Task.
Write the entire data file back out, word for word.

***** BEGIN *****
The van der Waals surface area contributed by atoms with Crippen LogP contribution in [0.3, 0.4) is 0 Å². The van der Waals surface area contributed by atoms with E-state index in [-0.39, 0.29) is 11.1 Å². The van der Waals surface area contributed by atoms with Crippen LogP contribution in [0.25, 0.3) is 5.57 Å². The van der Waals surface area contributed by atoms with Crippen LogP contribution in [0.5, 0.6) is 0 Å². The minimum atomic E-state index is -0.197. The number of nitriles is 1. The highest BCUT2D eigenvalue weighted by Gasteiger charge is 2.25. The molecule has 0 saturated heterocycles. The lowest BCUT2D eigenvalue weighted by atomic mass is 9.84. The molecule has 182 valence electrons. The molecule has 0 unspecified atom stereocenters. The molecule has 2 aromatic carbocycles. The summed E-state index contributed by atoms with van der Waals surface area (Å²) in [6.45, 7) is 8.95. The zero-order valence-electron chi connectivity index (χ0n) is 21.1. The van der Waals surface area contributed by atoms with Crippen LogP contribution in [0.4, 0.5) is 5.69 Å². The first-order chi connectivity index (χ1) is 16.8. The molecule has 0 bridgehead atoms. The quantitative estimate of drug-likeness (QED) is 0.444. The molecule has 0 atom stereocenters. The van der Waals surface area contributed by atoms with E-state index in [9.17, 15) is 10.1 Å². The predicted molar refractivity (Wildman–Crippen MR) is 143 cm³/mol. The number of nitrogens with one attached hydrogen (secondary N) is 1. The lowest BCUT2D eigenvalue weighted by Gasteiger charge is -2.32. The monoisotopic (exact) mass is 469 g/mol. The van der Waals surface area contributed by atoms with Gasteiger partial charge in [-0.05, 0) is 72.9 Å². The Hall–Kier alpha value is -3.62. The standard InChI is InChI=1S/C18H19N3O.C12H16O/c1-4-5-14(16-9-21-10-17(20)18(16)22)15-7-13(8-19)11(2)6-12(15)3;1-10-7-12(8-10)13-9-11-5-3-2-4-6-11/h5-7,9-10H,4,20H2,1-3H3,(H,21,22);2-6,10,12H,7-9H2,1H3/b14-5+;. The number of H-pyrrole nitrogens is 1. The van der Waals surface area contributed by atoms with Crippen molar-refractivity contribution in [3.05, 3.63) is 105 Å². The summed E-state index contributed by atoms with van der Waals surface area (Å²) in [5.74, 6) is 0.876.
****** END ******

The van der Waals surface area contributed by atoms with Crippen LogP contribution in [0.3, 0.4) is 0 Å². The van der Waals surface area contributed by atoms with E-state index in [-0.39, 0.29) is 11.1 Å². The van der Waals surface area contributed by atoms with Crippen LogP contribution in [0.25, 0.3) is 5.57 Å². The van der Waals surface area contributed by atoms with Crippen LogP contribution in [0.5, 0.6) is 0 Å². The minimum atomic E-state index is -0.197. The number of nitriles is 1. The highest BCUT2D eigenvalue weighted by Gasteiger charge is 2.25. The molecule has 0 saturated heterocycles. The lowest BCUT2D eigenvalue weighted by atomic mass is 9.84. The molecule has 182 valence electrons. The molecule has 0 unspecified atom stereocenters. The molecule has 2 aromatic carbocycles. The summed E-state index contributed by atoms with van der Waals surface area (Å²) in [6.45, 7) is 8.95. The zero-order valence-electron chi connectivity index (χ0n) is 21.1. The van der Waals surface area contributed by atoms with Crippen LogP contribution in [0.4, 0.5) is 5.69 Å². The first-order chi connectivity index (χ1) is 16.8. The molecule has 0 bridgehead atoms. The quantitative estimate of drug-likeness (QED) is 0.444. The molecule has 0 atom stereocenters. The van der Waals surface area contributed by atoms with E-state index in [9.17, 15) is 10.1 Å². The predicted molar refractivity (Wildman–Crippen MR) is 143 cm³/mol. The number of nitrogens with one attached hydrogen (secondary N) is 1. The lowest BCUT2D eigenvalue weighted by Gasteiger charge is -2.32. The monoisotopic (exact) mass is 469 g/mol. The van der Waals surface area contributed by atoms with Gasteiger partial charge in [-0.05, 0) is 72.9 Å². The Hall–Kier alpha value is -3.62. The standard InChI is InChI=1S/C18H19N3O.C12H16O/c1-4-5-14(16-9-21-10-17(20)18(16)22)15-7-13(8-19)11(2)6-12(15)3;1-10-7-12(8-10)13-9-11-5-3-2-4-6-11/h5-7,9-10H,4,20H2,1-3H3,(H,21,22);2-6,10,12H,7-9H2,1H3/b14-5+;. The number of H-pyrrole nitrogens is 1. The van der Waals surface area contributed by atoms with Crippen molar-refractivity contribution in [3.05, 3.63) is 105 Å². The summed E-state index contributed by atoms with van der Waals surface area (Å²) in [5.74, 6) is 0.876.